The European Bank for Reconstruction and Development (EBRD) could reopen in Russia in 2017, the Gazeta news website reported Tuesday, citing sources close to the bank.
The EBRD froze operations in July 2014 following the EU's decision to impose sanctions on Russia.
The organization has neither confirmed nor denied these recent claims, with Anton Usov, the bank’s representative for Russia and the former Soviet Union saying “we are upholding the status quo.” Russia’s Ministry for Economic Development also declined to comment on the matter, Gazeta reported.
According to the website’s source, the bank will begin actively discussing restarting operations in the country this winter, with representatives of several countries already speaking out in favor of the move, Gazeta reported.
The EBRD still maintains offices in four Russian cities and whilst new projects have been put on hold, previously signed contracts are still being carried out.
Any reopening of the EBRD’s operations would be preceded by the bank evaluating the state of the Russian economy. All decisions to both suspend and reinitiate trade are taken by the board of directors, made up of representatives from 64 countries, including Russia.
Two reports will be presented in London in November, including a macroeconomic report of all the countries where the bank operates.
Gazeta cites a source close to the bank as saying that the reports could also be presented in Moscow.
One of the authors of the documents is Russian economist Sergei Guriev, who fled Russia for France in 2013. Six people, including Guriev, were being investigated in connection with the case against energy giant YUKOS. The company was forcibly broken up by the Kremlin in 2003 and its boss, Mikhail Khodorkovsky was imprisoned.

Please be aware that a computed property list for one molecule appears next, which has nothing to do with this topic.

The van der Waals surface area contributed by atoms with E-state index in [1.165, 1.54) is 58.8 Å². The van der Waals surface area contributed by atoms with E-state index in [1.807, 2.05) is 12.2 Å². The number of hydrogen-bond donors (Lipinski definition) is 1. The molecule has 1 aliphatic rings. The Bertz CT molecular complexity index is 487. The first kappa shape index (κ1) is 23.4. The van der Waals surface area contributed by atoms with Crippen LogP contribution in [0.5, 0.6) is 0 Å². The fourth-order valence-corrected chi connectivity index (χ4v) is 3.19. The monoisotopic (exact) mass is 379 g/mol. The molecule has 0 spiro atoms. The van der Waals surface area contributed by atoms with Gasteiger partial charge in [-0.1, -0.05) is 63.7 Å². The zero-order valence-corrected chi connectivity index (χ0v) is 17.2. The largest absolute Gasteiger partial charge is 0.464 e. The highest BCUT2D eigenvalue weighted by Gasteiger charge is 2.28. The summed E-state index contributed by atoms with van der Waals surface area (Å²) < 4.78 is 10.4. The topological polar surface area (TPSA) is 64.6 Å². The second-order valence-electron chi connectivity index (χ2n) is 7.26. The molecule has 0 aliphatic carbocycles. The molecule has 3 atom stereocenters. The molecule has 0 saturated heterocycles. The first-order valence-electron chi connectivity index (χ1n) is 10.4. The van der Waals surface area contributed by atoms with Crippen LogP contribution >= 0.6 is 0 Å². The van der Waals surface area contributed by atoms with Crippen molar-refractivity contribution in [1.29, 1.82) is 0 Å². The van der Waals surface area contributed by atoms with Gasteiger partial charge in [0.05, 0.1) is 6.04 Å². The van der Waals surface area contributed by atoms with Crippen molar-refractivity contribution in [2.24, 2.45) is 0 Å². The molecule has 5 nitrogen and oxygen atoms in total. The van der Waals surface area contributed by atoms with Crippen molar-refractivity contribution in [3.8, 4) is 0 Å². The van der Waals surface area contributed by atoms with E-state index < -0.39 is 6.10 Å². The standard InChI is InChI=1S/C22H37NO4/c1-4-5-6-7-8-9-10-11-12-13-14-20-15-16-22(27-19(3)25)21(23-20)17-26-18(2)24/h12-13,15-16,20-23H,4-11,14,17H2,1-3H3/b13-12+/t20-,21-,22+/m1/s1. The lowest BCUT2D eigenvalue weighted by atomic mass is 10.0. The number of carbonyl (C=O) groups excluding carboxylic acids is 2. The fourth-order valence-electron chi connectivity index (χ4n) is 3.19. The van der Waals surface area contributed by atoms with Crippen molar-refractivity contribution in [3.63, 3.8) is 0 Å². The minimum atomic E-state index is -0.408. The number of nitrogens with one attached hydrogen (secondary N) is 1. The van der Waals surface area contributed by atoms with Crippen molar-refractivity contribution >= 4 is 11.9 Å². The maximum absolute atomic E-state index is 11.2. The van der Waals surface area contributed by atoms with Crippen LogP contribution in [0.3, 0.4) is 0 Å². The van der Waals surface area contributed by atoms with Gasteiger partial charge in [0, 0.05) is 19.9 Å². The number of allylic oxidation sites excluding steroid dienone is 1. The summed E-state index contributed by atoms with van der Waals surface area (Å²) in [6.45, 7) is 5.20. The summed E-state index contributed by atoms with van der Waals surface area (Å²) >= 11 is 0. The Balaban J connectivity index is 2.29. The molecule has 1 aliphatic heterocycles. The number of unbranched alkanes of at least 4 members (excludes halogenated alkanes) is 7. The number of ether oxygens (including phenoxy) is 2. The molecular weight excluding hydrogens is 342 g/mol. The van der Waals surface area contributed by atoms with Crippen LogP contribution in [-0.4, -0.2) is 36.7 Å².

Guriev, a former rector of Russia’s New Economic School, fled the country after being investigated as part of the case's reopening.
“I’m not going back (to Russia) whilst there is the tiniest chance that I will lose my freedom”, he later said in an interview with The New York Times.
Guriev would not comment on either the EBRD’s or his own return to Russia, Gazeta reported.
Russia’s Economic Development Minister Aleksei Uliukayev formally requested the EBRD reestablish operations in Russia this summer, claiming its suspension violates Russia’s rights as a shareholder with a 4 percent stake.
Russia has stressed that there is no rule in the EBRD charter obliging it to suspend operations in a country for political reasons, including the introduction of economic sanctions.
According to Gazeta, the resurrection of Russia’s economy and stabilization of GDP growth after two years of decline will see the return of foreign financiers to Russia.
Indeed, Russia's economy still holds "potential for recovery," said the Eurasian Development Bank's Chief Economist, Yaroslav Lisovolik.
Many of Russia's assets are undervalued, he claimed, adding that "this provides a certain window of opportunity for foreign investors to take advantage of."